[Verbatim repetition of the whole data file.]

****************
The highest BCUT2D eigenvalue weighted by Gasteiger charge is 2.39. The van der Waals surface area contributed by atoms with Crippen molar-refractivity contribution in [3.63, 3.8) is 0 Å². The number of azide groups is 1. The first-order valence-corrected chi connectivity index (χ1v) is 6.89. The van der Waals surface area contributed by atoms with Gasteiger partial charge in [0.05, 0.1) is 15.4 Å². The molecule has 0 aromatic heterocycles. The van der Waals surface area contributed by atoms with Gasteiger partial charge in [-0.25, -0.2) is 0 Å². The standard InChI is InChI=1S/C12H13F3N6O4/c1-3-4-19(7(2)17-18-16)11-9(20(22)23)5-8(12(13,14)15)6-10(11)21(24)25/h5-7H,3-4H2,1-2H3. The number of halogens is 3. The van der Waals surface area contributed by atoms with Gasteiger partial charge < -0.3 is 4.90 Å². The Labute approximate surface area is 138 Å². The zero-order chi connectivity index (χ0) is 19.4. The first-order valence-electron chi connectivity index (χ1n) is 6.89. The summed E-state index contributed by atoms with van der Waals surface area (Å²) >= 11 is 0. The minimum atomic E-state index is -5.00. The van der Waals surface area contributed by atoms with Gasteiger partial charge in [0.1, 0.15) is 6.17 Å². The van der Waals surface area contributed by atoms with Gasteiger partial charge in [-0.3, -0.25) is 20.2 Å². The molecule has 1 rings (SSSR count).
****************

The highest BCUT2D eigenvalue weighted by Gasteiger charge is 2.39. The van der Waals surface area contributed by atoms with Crippen molar-refractivity contribution in [3.63, 3.8) is 0 Å². The number of azide groups is 1. The first-order valence-corrected chi connectivity index (χ1v) is 6.89. The van der Waals surface area contributed by atoms with Gasteiger partial charge in [0.05, 0.1) is 15.4 Å². The molecule has 0 aromatic heterocycles. The van der Waals surface area contributed by atoms with Gasteiger partial charge in [-0.25, -0.2) is 0 Å². The standard InChI is InChI=1S/C12H13F3N6O4/c1-3-4-19(7(2)17-18-16)11-9(20(22)23)5-8(12(13,14)15)6-10(11)21(24)25/h5-7H,3-4H2,1-2H3. The number of halogens is 3. The van der Waals surface area contributed by atoms with Gasteiger partial charge < -0.3 is 4.90 Å². The Labute approximate surface area is 138 Å². The zero-order chi connectivity index (χ0) is 19.4. The first-order valence-electron chi connectivity index (χ1n) is 6.89. The summed E-state index contributed by atoms with van der Waals surface area (Å²) >= 11 is 0. The minimum atomic E-state index is -5.00. The van der Waals surface area contributed by atoms with Gasteiger partial charge in [0.1, 0.15) is 6.17 Å². The van der Waals surface area contributed by atoms with Gasteiger partial charge in [-0.3, -0.25) is 20.2 Å². The molecule has 1 rings (SSSR count).